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I remember when virtual reality tried to go mainstream in the mid-80s, big, heavy headsets and poor computer graphics let you walk around a world that looked like a big pixel. It was interesting but even the teenage me was unimpressed. Jump forward to now and virtual reality has become cheap and nimble.
Enter Google Cardboard. For about $15 you can have a virtual reality headset sent to you. Slide your smartphone in, put your headphones on and you’re off.
Sure there are more expensive headsets from Samsung or Facebook, but why bother? The experience on Google Cardboard is excellent enough to make you lose your balance or walk into chairs.
The New York Times sent its subscribers a free headset a while back and has been putting excellent content on its VR app: NYT VR. For now it’s just a cool toy, but I can see how the marriage of cheap headsets, smartphones, and apps, will lead to new ways to communicate, learn, get the news, etc.
One year ago, drones dominated the Paris Air Show. Manufactured by major defense contracts, these drones were positioned as the future of warfare (and had a price tag to match in the tens to hundreds of thousands of dollars). Last month, the Hobby Expo China in Beijing featured similar drone with the same capabilities as the military ones (minus being able to blow stuff up). The difference? Many of these drones came with a price tag of less than a $1000. It’s no wonder open source drones, like the ArduCopter Quad from 3D Robotics, now outnumber military drones in the U.S.
What do drones and market research have in common? Well, nothing…yet. But reading Noah Shachtman article, 5 Drones at Work, there seems to be a common thread or strength if you will, of observation depicted. Drones that inspect oil equipment, conduct police reconnaissance, check on crops, and survey wildlife. In a sense, one could argue this is a form of ethnographic research, as ethnography simply aims to describe the nature of that which is being observed or studied (whether it be consumers, crops or wildlife).
At W5, observational ethnography is used to evaluate consumer behavior in detail, identifying meaningful patterns and themes that emerge through sustained, structured observation of people engaging in activities such as browsing, buying and trying products, or using services. By recognizing such patterns and themes and finding their underlying meaning, W5 ethnographers highlight the points of inflection at which consumers are most susceptible to influence, as well as develop a holistic picture of the market environment. Now, imagine a drone the size of a butterfly doing the observing. Impossible? Impossible like conducting Focus Groups in a virtual, online room? Impossible like collected data via mobile devices? Possibly.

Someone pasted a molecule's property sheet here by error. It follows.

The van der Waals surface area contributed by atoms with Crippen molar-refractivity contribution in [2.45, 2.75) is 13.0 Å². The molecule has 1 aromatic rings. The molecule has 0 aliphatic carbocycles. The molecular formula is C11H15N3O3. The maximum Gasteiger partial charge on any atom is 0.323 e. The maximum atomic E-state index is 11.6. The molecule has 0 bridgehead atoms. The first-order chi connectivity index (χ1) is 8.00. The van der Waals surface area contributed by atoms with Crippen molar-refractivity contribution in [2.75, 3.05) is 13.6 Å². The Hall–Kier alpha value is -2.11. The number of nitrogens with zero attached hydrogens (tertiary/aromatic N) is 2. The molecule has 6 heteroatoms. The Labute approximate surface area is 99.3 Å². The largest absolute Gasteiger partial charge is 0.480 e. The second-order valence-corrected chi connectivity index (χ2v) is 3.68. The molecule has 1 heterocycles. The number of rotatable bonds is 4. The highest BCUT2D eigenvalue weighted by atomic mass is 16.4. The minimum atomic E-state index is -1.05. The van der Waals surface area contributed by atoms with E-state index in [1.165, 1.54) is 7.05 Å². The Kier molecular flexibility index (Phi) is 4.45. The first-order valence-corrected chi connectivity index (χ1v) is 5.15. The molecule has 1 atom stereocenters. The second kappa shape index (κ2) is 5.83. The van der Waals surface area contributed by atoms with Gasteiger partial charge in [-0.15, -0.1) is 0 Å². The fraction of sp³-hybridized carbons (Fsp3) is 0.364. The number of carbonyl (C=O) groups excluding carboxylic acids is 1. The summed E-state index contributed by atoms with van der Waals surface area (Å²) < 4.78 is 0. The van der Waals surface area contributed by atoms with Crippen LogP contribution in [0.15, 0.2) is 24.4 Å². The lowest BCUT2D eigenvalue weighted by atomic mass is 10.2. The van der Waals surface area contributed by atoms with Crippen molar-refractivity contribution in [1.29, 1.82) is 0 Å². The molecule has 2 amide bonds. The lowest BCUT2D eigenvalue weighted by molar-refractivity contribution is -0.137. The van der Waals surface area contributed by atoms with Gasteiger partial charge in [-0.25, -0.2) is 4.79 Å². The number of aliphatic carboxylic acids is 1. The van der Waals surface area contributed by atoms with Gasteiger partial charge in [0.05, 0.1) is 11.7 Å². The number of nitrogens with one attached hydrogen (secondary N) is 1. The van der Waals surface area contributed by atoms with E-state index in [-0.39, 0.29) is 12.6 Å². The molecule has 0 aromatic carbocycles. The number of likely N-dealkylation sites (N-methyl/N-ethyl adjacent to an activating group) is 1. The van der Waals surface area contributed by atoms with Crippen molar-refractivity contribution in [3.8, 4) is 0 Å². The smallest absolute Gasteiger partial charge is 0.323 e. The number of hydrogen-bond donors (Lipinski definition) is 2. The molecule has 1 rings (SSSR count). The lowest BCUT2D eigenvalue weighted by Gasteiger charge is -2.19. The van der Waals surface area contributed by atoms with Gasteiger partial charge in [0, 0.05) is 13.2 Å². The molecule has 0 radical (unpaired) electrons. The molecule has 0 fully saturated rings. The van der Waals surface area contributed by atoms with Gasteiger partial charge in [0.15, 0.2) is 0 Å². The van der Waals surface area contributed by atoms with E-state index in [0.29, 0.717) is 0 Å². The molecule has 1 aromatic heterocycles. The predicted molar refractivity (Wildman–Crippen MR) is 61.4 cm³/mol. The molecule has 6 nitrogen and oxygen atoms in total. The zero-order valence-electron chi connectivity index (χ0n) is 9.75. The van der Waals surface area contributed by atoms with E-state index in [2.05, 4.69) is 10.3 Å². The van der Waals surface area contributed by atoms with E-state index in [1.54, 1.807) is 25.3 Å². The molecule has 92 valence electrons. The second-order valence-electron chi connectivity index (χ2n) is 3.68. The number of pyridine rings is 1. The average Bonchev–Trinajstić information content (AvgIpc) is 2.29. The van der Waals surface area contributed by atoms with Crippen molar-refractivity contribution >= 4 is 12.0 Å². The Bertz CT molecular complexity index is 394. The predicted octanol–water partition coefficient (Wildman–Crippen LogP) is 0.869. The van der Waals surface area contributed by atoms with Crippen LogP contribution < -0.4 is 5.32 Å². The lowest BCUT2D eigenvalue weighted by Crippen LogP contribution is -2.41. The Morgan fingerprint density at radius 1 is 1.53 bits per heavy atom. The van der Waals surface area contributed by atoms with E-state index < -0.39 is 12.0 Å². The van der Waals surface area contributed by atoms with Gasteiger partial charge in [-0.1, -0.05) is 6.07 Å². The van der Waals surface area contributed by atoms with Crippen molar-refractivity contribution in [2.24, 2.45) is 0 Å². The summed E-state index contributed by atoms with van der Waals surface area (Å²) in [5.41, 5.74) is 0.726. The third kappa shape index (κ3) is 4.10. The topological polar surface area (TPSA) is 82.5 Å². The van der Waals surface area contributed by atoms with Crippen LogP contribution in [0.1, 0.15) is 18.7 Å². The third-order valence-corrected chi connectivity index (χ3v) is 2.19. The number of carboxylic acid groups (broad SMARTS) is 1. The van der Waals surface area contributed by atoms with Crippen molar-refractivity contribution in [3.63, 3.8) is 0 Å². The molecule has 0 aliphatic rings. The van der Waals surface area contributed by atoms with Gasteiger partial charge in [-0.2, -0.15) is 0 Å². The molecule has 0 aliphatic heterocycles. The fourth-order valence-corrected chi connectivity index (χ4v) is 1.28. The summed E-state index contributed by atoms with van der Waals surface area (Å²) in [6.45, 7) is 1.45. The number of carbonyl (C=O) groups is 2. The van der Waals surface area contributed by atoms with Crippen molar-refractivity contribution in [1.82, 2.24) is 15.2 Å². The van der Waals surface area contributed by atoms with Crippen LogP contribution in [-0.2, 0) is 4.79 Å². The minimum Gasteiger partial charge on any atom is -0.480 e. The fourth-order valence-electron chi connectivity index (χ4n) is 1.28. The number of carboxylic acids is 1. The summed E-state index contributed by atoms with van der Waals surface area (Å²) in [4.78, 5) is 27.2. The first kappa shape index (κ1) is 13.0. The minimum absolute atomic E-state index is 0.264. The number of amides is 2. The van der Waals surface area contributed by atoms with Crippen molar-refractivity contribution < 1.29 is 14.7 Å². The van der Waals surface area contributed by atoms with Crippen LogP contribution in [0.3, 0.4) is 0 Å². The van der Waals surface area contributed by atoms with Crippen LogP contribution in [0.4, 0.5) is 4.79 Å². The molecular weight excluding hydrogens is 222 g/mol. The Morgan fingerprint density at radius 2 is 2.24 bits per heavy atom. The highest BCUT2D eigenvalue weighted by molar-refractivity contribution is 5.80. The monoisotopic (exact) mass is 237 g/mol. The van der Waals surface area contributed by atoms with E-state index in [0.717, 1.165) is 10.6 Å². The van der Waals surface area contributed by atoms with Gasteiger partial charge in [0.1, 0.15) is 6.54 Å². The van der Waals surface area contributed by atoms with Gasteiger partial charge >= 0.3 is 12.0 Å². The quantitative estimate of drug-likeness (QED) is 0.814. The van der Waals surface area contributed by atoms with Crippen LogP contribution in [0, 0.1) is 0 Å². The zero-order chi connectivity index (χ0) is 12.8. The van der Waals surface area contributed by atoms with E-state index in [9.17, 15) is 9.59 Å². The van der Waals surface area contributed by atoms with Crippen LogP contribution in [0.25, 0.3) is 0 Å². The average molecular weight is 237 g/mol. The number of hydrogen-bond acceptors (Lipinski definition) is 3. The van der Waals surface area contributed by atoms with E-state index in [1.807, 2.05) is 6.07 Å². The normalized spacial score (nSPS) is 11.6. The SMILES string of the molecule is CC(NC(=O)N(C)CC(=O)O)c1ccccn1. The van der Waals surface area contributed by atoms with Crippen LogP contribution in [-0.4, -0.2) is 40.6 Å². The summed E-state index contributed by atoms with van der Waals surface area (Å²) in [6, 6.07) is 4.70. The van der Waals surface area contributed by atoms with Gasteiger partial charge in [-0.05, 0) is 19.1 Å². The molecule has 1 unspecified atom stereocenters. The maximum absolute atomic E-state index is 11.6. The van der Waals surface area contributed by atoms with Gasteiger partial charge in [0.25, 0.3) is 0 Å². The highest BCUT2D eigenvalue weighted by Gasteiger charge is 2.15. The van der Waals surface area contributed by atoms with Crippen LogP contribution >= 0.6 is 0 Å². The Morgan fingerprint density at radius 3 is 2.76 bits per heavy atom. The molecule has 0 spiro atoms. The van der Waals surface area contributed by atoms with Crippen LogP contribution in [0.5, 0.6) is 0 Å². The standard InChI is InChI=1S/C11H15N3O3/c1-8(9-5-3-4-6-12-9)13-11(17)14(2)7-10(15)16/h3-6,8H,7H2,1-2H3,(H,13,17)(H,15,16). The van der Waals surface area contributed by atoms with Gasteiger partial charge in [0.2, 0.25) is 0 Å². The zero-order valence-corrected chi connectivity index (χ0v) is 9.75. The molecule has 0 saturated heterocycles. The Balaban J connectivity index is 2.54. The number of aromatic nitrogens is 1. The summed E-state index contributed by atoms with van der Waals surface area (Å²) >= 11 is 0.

There are, of course, existing rules and regulations that address a future where people, companies and police all command tiny aircrafts. (See Rules for Proper Droning for answers to questions like ‘Can I use a drone to spy on my sexy neighbor?’ or ‘Could a police drone look in my window for drugs?’) Chris Anderson, co-founder of 3D Robotics, reminds us “the military created the Internet, but the people colonized it and created the web for their own purposes. The amateur UAV community is hoping to do the same with drones—demilitarize and democratize them so they can find their full potential. There will be good uses and bad ones, but the same is true of any tool, from a crowbar to an ultrasound machine. Ultimately the way society best figures out how to think about a powerful new technology is to set it free and watch where it flies.”